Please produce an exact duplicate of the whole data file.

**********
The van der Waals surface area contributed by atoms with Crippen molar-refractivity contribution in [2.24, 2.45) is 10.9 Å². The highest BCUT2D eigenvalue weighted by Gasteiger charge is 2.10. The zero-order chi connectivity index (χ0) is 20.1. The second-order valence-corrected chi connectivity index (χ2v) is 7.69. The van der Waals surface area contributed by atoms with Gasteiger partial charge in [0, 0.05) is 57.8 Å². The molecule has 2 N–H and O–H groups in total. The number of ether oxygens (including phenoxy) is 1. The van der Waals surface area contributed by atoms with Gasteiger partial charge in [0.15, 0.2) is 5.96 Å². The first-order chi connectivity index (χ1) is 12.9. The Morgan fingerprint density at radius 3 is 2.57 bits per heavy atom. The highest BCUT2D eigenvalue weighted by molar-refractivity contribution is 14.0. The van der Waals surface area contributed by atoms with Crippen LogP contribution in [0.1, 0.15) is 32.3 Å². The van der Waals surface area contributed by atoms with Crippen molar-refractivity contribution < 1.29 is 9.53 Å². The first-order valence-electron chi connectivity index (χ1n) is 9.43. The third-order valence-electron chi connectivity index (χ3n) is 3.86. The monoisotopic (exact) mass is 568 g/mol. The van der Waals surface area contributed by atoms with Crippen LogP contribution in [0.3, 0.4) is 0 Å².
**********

The van der Waals surface area contributed by atoms with Crippen molar-refractivity contribution in [2.24, 2.45) is 10.9 Å². The highest BCUT2D eigenvalue weighted by Gasteiger charge is 2.10. The zero-order chi connectivity index (χ0) is 20.1. The second-order valence-corrected chi connectivity index (χ2v) is 7.69. The van der Waals surface area contributed by atoms with Gasteiger partial charge in [0, 0.05) is 57.8 Å². The molecule has 2 N–H and O–H groups in total. The number of ether oxygens (including phenoxy) is 1. The van der Waals surface area contributed by atoms with Gasteiger partial charge in [0.15, 0.2) is 5.96 Å². The first-order chi connectivity index (χ1) is 12.9. The Morgan fingerprint density at radius 3 is 2.57 bits per heavy atom. The highest BCUT2D eigenvalue weighted by molar-refractivity contribution is 14.0. The van der Waals surface area contributed by atoms with Crippen LogP contribution in [0.1, 0.15) is 32.3 Å². The van der Waals surface area contributed by atoms with Crippen molar-refractivity contribution < 1.29 is 9.53 Å². The first-order valence-electron chi connectivity index (χ1n) is 9.43. The third-order valence-electron chi connectivity index (χ3n) is 3.86. The monoisotopic (exact) mass is 568 g/mol. The van der Waals surface area contributed by atoms with Crippen LogP contribution in [0.3, 0.4) is 0 Å².